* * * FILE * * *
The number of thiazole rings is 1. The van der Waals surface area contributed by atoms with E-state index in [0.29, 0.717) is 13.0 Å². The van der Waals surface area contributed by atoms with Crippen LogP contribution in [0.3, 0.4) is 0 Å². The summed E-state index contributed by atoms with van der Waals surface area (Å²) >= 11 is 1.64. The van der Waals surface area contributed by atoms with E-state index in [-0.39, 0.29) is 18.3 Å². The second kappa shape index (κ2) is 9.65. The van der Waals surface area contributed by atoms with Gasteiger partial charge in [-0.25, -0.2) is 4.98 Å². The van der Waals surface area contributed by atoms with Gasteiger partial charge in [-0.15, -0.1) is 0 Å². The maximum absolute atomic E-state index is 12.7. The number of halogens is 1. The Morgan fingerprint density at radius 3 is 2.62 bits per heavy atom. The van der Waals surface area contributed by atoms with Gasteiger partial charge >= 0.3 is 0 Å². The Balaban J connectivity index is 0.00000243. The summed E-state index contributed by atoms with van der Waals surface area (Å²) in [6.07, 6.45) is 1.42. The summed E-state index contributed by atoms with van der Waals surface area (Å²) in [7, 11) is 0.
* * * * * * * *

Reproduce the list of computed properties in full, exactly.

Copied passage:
The number of thiazole rings is 1. The van der Waals surface area contributed by atoms with E-state index in [0.29, 0.717) is 13.0 Å². The van der Waals surface area contributed by atoms with Crippen LogP contribution in [0.3, 0.4) is 0 Å². The summed E-state index contributed by atoms with van der Waals surface area (Å²) >= 11 is 1.64. The van der Waals surface area contributed by atoms with E-state index in [-0.39, 0.29) is 18.3 Å². The second kappa shape index (κ2) is 9.65. The van der Waals surface area contributed by atoms with Gasteiger partial charge in [-0.25, -0.2) is 4.98 Å². The van der Waals surface area contributed by atoms with Gasteiger partial charge in [-0.15, -0.1) is 0 Å². The maximum absolute atomic E-state index is 12.7. The number of halogens is 1. The Morgan fingerprint density at radius 3 is 2.62 bits per heavy atom. The van der Waals surface area contributed by atoms with Gasteiger partial charge >= 0.3 is 0 Å². The Balaban J connectivity index is 0.00000243. The summed E-state index contributed by atoms with van der Waals surface area (Å²) in [6.07, 6.45) is 1.42. The summed E-state index contributed by atoms with van der Waals surface area (Å²) in [7, 11) is 0.